Returning to Reality

Returning to Reality

Returning to Reality

My latest blog entry for the Huffington Post has been published; it’s called Would Thomas Merton Use an iPad? Contemplation, Technology and Discernment.

Beneath the whimsical title, this post looks at a serious question: how the philosophy and spirituality of Thomas Merton might be used a compass point for considering ethical questions related to technology and society. The inspiration for this comes from a recently published book, Returning to Reality: Thomas Merton’s Wisdom for a Technological World. Written by Phillip M. Thompson of the Aquinas Center at Emory, this book considers Merton’s philosophy of technology and then applies Merton’s thought to three contemporary issues. It’s a short book and well worth a look. Anyway, check out my post (and the book).

Disclosure: a complimentary review copy of the book mentioned in this post was supplied to me by the publisher. If you follow the link of the book mentioned in this post and purchase it or other products from, I receive a small commission from Amazon. Thank you for doing so — it is the easiest way you can support this blog.

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  • Jeremy

    “It has become apallingly clear that our technology has surpassed our humanity” -Albert Einstien

  • Oliver

    Thanks a lot for introducing this book, Carl. Great article on HP!

  • sgl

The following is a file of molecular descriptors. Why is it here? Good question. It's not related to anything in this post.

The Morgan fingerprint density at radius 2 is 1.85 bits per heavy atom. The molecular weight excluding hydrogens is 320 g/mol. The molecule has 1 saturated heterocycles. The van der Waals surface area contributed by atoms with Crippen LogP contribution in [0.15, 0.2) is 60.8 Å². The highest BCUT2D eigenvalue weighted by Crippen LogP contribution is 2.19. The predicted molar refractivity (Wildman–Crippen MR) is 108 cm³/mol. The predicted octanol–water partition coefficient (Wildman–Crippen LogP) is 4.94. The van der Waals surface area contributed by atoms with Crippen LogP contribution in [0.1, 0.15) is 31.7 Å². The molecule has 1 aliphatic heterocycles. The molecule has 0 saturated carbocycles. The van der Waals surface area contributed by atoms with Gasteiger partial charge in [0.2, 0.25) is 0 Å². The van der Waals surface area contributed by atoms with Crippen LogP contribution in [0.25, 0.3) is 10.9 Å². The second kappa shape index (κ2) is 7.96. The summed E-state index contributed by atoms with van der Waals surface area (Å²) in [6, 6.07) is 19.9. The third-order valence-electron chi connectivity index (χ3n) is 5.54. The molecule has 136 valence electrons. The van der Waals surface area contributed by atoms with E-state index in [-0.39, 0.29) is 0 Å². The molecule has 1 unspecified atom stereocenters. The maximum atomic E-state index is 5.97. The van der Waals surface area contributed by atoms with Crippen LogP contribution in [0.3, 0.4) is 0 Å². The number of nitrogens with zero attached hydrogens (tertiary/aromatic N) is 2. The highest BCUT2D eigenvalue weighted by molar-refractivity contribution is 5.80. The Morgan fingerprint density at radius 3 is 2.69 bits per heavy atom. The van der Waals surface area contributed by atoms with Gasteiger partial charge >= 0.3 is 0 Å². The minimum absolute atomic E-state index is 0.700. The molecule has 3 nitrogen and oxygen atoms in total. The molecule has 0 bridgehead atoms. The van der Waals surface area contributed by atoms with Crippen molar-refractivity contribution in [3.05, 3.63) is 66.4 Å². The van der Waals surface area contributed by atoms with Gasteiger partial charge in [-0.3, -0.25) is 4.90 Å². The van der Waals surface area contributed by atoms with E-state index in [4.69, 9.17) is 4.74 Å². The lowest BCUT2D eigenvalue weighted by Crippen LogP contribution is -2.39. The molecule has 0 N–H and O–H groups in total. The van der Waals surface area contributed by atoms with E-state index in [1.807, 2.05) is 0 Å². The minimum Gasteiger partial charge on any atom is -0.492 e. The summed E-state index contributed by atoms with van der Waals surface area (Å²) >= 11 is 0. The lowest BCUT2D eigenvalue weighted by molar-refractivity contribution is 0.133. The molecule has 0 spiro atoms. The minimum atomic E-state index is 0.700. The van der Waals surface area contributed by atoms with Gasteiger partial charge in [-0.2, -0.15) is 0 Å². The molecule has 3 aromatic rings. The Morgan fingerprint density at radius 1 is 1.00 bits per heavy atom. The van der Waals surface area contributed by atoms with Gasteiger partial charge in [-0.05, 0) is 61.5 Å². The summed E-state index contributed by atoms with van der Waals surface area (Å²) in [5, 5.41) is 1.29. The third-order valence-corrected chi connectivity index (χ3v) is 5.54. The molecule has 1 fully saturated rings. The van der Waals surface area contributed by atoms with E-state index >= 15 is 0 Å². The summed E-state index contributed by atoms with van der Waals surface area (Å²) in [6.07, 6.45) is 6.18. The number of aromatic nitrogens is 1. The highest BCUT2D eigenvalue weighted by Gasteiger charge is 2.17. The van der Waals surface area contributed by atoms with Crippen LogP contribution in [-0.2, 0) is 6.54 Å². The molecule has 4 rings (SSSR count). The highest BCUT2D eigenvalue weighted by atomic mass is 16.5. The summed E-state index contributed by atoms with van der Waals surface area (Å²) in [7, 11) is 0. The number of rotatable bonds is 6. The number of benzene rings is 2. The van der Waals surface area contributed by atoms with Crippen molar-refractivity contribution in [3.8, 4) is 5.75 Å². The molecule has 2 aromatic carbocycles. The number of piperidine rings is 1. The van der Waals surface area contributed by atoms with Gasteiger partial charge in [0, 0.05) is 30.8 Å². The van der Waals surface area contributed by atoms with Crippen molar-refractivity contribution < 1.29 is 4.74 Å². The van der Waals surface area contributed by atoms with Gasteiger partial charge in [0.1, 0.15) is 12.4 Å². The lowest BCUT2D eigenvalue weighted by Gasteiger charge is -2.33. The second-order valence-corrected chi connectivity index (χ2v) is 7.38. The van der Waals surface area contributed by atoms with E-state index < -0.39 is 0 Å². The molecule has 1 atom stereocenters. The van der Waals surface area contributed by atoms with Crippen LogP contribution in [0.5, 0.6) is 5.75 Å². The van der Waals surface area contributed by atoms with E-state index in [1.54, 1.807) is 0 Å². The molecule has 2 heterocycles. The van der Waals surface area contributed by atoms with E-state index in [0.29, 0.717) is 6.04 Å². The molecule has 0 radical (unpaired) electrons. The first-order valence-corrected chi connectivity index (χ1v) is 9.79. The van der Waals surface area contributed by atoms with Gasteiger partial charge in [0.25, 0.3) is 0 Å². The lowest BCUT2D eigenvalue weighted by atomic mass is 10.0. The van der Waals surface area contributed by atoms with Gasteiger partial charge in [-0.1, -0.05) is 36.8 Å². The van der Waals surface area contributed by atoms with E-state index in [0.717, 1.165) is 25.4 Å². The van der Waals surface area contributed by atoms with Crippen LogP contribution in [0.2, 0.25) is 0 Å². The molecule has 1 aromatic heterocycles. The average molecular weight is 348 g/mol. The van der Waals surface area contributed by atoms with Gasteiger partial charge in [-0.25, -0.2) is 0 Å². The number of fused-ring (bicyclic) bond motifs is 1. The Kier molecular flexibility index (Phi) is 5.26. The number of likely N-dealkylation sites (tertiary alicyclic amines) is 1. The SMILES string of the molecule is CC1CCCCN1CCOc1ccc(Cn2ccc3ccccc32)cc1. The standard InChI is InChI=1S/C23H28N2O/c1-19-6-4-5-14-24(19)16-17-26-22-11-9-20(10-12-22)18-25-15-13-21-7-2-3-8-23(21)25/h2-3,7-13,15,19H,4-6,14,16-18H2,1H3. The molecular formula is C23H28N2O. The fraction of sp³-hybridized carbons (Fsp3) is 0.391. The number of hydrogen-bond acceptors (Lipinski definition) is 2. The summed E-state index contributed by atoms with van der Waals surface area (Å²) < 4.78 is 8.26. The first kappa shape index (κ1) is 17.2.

i think you’d like john michael greer’s perspective on technology. (he’s the author of various books about peak oil among other topics, and also writes a weekly post on his blog,

    The Myth of the Machine

    The Recovery of the Human

  • sgl

    an excerpt from “The Myth of the Machine”

    “For most Americans, television has come to represent the experience of collective participation, and yet the flickering lights in the suburban windows serve as a reminder that few activities are more solitary or more isolating. In precisely the same way, the freedom represented by the car moving down the open road is a pathetic illusion; from the immense government programs that build and maintain those open roads, through the gargantuan corporate systems that produce the cars, to the sprawling global network of oilfields, pipelines, refineries, and the rest of the colossal system that transforms fossil hydrocarbons into the gas that keeps the car going, there are few human activities on Earth that depend more completely on the vast and faceless bureaucracies that most Americans think they despise. Isolation packaged as participation, dependence packaged as freedom:”

    • Jeremy

      Thanks for the excerpt. Whetted my apetite!